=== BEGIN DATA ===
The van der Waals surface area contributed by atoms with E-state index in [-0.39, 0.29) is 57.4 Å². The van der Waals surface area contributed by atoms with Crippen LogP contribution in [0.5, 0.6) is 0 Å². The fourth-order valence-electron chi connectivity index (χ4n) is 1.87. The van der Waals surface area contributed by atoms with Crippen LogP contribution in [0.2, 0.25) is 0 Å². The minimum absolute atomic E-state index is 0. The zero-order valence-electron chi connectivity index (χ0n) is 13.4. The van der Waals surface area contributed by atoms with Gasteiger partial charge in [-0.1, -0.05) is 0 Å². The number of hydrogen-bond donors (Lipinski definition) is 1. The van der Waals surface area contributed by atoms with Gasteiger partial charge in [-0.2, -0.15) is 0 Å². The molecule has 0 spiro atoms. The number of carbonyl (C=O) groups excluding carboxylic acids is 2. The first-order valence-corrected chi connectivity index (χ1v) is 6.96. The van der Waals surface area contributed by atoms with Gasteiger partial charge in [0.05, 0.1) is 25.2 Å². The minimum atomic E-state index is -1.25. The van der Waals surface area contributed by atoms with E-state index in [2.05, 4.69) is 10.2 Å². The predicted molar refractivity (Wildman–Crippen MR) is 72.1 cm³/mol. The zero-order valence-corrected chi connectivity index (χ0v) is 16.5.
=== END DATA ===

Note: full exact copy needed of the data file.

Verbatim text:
The van der Waals surface area contributed by atoms with E-state index in [-0.39, 0.29) is 57.4 Å². The van der Waals surface area contributed by atoms with Crippen LogP contribution in [0.5, 0.6) is 0 Å². The fourth-order valence-electron chi connectivity index (χ4n) is 1.87. The van der Waals surface area contributed by atoms with Crippen LogP contribution in [0.2, 0.25) is 0 Å². The minimum absolute atomic E-state index is 0. The zero-order valence-electron chi connectivity index (χ0n) is 13.4. The van der Waals surface area contributed by atoms with Gasteiger partial charge in [-0.1, -0.05) is 0 Å². The number of hydrogen-bond donors (Lipinski definition) is 1. The van der Waals surface area contributed by atoms with Gasteiger partial charge in [-0.2, -0.15) is 0 Å². The molecule has 0 spiro atoms. The number of carbonyl (C=O) groups excluding carboxylic acids is 2. The first-order valence-corrected chi connectivity index (χ1v) is 6.96. The van der Waals surface area contributed by atoms with Gasteiger partial charge in [0.05, 0.1) is 25.2 Å². The minimum atomic E-state index is -1.25. The van der Waals surface area contributed by atoms with E-state index in [2.05, 4.69) is 10.2 Å². The predicted molar refractivity (Wildman–Crippen MR) is 72.1 cm³/mol. The zero-order valence-corrected chi connectivity index (χ0v) is 16.5.